Related: 3 Simple Ways to Achieve Personal and Financial Confidence
What are the pros and cons of an FSA?
If you’re interested in adopting a limited-purpose FSA plan, make sure you understand the benefits and risks of this type of account.
Pros of an FSA
- Tax-free:FSA contributions are not taxed, nor is money deducted from your paycheck. Tax savings can be one of the most attractive aspects of FSA plans.
- Balance freedom: Even if your FSA balance does not cover the medical expense you need, you can pay for that expense and obtain reimbursement. Remember that you must contribute the expenses to your account by the end of the year.
- Employer contribution match: It is possible your employer offersFSA contribution matching. However, the total combined contributions between you and your employer cannot exceed $3,050.
Cons of an FSA
- No rollover: In FSAs, if you don’t use it, you lose it. Some FSAs might have grace periods; however, unused funds in your account won’t roll over to the next year.
- No interest: You cannot invest funds or accrue interest with an FSA.
- The money isn’t yours: If you were to leave the employer that sponsors your FSA, you do not get to bring that money.
Key differences between an HSA and FSA
One of the most helpful ways to decide between an HSA and an FSA is by looking at some key attributes side-by-side. See below the key differences between a Health Savings Account and a Flexible Spending Account.
- HSA: To be HSA-eligible, you must have a High Deductible Health Plan.
- FSA: To open a healthcare FSA, your employer must offer the option to you.
- HSA: In 2022, the minimum deductible for family coverage was $2,800 and $1,400 for an individual. The maximum HSA contribution limit was $7,300 for a family and $3,650 for an individual. In 2023, the contribution maximum has risen to $7,750 for a family and $3,850 for an individual.
- FSA: With an FSA, the employer sets a contribution limit of up to $3,050. An employer can contribute to the health insurance plan, but the total contributions cannot exceed the overall limit.
- HSA: Employees can add and change HSA contributions throughout the plan year.
- FSA: Once a contribution is set, it cannot be changed throughout the year unless there is a “qualifying event.”
Owner of account
- HSA: The account is wholly owned by the individual.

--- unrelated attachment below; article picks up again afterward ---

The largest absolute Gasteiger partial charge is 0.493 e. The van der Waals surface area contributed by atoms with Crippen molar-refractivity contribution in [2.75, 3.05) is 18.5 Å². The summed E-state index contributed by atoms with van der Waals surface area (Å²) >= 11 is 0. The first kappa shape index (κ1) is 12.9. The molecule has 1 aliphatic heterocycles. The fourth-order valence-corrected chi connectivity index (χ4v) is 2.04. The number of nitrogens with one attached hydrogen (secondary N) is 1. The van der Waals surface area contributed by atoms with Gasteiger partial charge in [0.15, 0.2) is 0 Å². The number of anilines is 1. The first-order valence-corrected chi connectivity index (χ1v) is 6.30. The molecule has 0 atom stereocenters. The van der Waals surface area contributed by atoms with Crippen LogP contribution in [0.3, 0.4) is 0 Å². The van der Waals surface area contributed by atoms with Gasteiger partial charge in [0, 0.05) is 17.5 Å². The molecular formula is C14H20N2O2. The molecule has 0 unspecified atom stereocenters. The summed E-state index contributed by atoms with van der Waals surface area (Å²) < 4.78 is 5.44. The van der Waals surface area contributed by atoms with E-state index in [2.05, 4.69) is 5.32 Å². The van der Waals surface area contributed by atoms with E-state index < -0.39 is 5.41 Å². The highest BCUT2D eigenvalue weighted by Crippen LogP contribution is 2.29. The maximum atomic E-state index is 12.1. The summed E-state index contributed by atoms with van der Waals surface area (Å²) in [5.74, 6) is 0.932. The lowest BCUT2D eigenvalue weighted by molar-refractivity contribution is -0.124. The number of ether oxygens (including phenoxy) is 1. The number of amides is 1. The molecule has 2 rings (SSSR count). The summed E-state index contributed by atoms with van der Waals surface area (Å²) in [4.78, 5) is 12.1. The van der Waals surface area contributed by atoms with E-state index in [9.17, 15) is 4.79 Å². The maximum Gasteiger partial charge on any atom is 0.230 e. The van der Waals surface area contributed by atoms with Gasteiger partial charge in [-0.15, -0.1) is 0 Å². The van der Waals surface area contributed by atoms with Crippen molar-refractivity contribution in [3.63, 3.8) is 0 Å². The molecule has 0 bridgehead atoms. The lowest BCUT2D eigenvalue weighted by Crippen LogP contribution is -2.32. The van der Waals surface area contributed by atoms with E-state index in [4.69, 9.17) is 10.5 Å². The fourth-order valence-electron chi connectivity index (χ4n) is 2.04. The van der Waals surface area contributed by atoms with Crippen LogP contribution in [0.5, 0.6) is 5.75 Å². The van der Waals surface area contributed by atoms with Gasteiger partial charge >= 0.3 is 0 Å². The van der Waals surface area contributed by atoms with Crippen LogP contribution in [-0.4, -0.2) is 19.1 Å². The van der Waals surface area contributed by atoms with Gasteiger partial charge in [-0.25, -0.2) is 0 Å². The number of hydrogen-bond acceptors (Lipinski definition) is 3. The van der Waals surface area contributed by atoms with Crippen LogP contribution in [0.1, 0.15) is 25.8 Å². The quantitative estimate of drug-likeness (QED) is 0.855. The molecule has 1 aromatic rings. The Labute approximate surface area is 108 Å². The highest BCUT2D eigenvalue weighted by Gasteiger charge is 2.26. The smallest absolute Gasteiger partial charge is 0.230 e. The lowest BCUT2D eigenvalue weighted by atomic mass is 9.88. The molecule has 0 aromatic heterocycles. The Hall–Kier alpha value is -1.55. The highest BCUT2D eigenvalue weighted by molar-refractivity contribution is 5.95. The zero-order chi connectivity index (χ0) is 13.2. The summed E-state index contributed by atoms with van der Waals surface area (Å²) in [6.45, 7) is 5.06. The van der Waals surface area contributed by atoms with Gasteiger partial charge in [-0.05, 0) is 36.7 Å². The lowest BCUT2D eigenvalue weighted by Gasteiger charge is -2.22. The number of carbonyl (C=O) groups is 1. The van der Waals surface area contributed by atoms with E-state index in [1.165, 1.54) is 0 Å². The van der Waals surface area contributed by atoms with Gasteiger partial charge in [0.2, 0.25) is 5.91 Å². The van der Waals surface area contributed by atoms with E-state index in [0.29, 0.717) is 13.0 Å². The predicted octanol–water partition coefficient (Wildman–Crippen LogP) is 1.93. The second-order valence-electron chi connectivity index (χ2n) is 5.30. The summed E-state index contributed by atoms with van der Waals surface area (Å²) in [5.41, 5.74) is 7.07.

- FSA: The account is owned and supplied by the employer.
Contributions of employer
- HSA: An employer may contribute to the plan in addition to the individual. However, the contribution maximum cannot exceed $3,850 for an individual and $7,750 for a family.
- FSA: Employers can contribute to the plan, but their contributions may not exceed $500. After $500, employers are only allowed to match dollar-for-dollar employee contributions.
- HSA: Contributions can be distributed from your pre-taxed salary, or they can be tax deductible.
- FSA: Because contributions are pre-tax, they are considered salary deferrals.
Related: 75 Items You May Be Able to Deduct from Your Taxes
- HSA: This account does accrue interest.
- FSA: This account does not accrue interest.
Related: Where Are Interest Rates Going This Year? A Lot Higher
- HSA: Balances that are unused carry over to the next year.
- FSA: You must use the contributions in your account, or they will be lost the following year. The only exception is if an employer allows rollover, for which the time is capped at two and a half months, and the rollover amount is capped at $610.
Related: Think You Need to Roll Over Your 401(k) After You Leave Your Job? 6 Reasons You Might Not Want to, Explained
- HSA: The employee owns the account, which means their money follows them from one job to the next.
- FSA: Because the employer owns the account, the employee forfeits the account should they change companies. The only exception comes with a COBRA continuation election of health insurance coverage within 60 days of a job change.
HSA vs. FSA: Which is right for you?
As you continue your health insurance research, remember the pros, cons and key differences between HSAs and FSAs. Choosing the right healthcare plan is a personal decision you should make for yourself and your family.